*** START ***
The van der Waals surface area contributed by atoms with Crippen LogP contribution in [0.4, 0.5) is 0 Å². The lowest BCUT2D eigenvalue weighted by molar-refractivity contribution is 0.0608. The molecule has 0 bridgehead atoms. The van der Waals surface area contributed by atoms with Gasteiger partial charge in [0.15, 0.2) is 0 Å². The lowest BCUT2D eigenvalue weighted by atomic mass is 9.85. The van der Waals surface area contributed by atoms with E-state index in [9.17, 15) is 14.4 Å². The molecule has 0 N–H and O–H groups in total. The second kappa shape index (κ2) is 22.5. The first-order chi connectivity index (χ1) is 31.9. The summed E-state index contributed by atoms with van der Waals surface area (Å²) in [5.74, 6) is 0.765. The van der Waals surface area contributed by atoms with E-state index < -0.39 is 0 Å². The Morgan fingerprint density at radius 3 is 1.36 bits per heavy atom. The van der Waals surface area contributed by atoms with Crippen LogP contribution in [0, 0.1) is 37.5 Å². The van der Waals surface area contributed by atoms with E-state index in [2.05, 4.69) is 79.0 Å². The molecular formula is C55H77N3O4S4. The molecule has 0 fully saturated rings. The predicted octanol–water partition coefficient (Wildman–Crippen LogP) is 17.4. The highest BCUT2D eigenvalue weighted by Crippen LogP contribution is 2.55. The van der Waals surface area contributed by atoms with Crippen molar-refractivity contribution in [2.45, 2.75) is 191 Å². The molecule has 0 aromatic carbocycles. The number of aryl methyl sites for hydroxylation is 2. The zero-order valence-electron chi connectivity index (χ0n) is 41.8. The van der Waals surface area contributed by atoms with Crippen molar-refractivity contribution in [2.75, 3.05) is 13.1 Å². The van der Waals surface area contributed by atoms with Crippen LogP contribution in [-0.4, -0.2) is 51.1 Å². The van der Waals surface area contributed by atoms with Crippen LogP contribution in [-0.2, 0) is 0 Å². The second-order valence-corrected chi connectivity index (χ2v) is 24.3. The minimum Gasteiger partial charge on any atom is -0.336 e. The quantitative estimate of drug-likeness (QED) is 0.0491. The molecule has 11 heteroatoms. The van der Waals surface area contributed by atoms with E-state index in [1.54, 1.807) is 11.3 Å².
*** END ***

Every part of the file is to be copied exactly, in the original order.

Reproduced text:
The van der Waals surface area contributed by atoms with Crippen LogP contribution in [0.4, 0.5) is 0 Å². The lowest BCUT2D eigenvalue weighted by molar-refractivity contribution is 0.0608. The molecule has 0 bridgehead atoms. The van der Waals surface area contributed by atoms with Gasteiger partial charge in [0.15, 0.2) is 0 Å². The lowest BCUT2D eigenvalue weighted by atomic mass is 9.85. The van der Waals surface area contributed by atoms with E-state index in [9.17, 15) is 14.4 Å². The molecule has 0 N–H and O–H groups in total. The second kappa shape index (κ2) is 22.5. The first-order chi connectivity index (χ1) is 31.9. The summed E-state index contributed by atoms with van der Waals surface area (Å²) in [5.74, 6) is 0.765. The van der Waals surface area contributed by atoms with E-state index < -0.39 is 0 Å². The Morgan fingerprint density at radius 3 is 1.36 bits per heavy atom. The van der Waals surface area contributed by atoms with Crippen LogP contribution in [0, 0.1) is 37.5 Å². The van der Waals surface area contributed by atoms with E-state index in [2.05, 4.69) is 79.0 Å². The molecular formula is C55H77N3O4S4. The molecule has 0 fully saturated rings. The predicted octanol–water partition coefficient (Wildman–Crippen LogP) is 17.4. The highest BCUT2D eigenvalue weighted by Crippen LogP contribution is 2.55. The van der Waals surface area contributed by atoms with Crippen molar-refractivity contribution in [2.45, 2.75) is 191 Å². The molecule has 0 aromatic carbocycles. The number of aryl methyl sites for hydroxylation is 2. The zero-order valence-electron chi connectivity index (χ0n) is 41.8. The van der Waals surface area contributed by atoms with Crippen molar-refractivity contribution in [2.75, 3.05) is 13.1 Å². The van der Waals surface area contributed by atoms with Crippen LogP contribution in [-0.4, -0.2) is 51.1 Å². The van der Waals surface area contributed by atoms with Crippen LogP contribution in [-0.2, 0) is 0 Å². The second-order valence-corrected chi connectivity index (χ2v) is 24.3. The minimum Gasteiger partial charge on any atom is -0.336 e. The quantitative estimate of drug-likeness (QED) is 0.0491. The molecule has 11 heteroatoms. The van der Waals surface area contributed by atoms with E-state index in [1.54, 1.807) is 11.3 Å².